Between Monday 23rd and Friday 27th of July 2018 I took part in the International Association of Islamic Psychology’s inaugural Counselling from an Islamic Theoretical Orientation Certificate Program at Istanbul Sabahattin Zaim University; a five-day intensive course led by Professor Malik Badri (who has been at the forefront of Islamic Psychology for over 40 years and is the author of many influential books within the field such as The Dilemma of Muslim Psychologists), Professor Rasjid Skinner (a Consultant Clinical Psychologist who teaches the course Islamic Psychology and Islamic Psychotherapy at the Cambridge Muslim College and is author of the paper An Islamic Approach to Psychology and Mental Health (2010) and Tradition, Paradigms) and Dr Abdallah Rothman (a licensed Professional Counsellor for over 15 years with doctoral work based on the research and formulation of approaching counselling from within an Islamic paradigm) examining the philosophy and methodology of psychology and counselling from an Islamic perspective.
The course was delivered via a combination of lectures, group discussions, case studies and some evening dialogue sessions with the intention to present a theoretical understanding of mental health based on an Islamic paradigm as well as suggest practical ways of working with mentally distressed individuals. The demand for the course was evident as it was over-enrolled and had participants from 12 different countries from a wide range of backgrounds and ages. All the instructors were incredibly articulate and erudite in nature and discussions were always engaging, ranging on topics from the history, philosophy and secularisation of psychology; inadequacies of many conventional psychological treatments; the Islamic paradigm and models of the self and the role of Qur’an and sunnah in supporting Muslims.
At the midpoint of the course, as we began the shift from the theoretical to the practical, we had a full-day field trip to Edirne to visit the Ottoman Dar al Shifa at the Sultan Bayezid II Health Museum to understand the historical perspective. The hospital and the adjacent school, built in the 15th century, formed one of the most important medical centres of the Middle East for over 400 years. It had outstanding architectural style; a mosque at the centre of the complex; many outdoor courtyards and was especially notable for its holistic treatment methods for mental disorders (offered free of charge), which included the use of the conventional medicine of those times, the sound of water, aromatherapy and handcraft therapy.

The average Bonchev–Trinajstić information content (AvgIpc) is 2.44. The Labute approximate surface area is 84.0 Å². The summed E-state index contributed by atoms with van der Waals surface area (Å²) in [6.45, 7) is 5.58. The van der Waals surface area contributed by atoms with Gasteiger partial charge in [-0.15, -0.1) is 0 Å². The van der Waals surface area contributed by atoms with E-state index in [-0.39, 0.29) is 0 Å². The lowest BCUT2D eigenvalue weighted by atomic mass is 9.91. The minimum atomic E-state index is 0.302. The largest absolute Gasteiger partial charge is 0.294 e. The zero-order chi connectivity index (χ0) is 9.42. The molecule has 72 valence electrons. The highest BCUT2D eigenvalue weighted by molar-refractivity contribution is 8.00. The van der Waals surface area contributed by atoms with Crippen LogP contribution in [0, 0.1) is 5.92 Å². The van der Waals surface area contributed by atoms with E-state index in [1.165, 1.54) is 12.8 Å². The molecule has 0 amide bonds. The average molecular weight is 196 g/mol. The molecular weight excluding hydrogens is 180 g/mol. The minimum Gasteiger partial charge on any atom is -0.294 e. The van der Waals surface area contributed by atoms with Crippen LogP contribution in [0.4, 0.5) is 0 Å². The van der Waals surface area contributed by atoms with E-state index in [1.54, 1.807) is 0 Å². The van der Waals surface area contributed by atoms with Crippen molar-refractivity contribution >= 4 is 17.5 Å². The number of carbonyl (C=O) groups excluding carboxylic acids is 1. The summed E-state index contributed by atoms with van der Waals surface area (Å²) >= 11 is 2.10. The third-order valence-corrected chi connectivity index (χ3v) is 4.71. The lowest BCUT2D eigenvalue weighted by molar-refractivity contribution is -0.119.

During the course we were also treated to a guest lecture on Tibb; Traditional Islamic Medicine and the Islamic Paradigm of Holistic Health by Hakim Archuletta and on A Community Muslim Mental Health Model of Care from Hooman Keshavarzi founding director of the Khalil Center. The talk by Hooman was particularly insightful as it provided an excellent real-life example of what we had learnt during the course as the Khalil Center is a holistic psychological and spiritual wellness center which incorporates the practice of professional psychology rooted in Islamic principles.
Even though the course only lasted one week, many fond memories and lasting friendships were created; along with a new determination to reflect upon and instil within ourselves and our work all we had learnt. A special thank you to all the instructors and especially Dr Abdallah Rothman for working tirelessly to put the course together, may Allah reward them all for this exceptional effort. The International Association of Islamic Psychology will be following up this course with a conference on Evolving Islamic Psychology: Past, Present & Future on October 26, 27 & 28, 2018 at Istanbul Sabahattin Zaim University.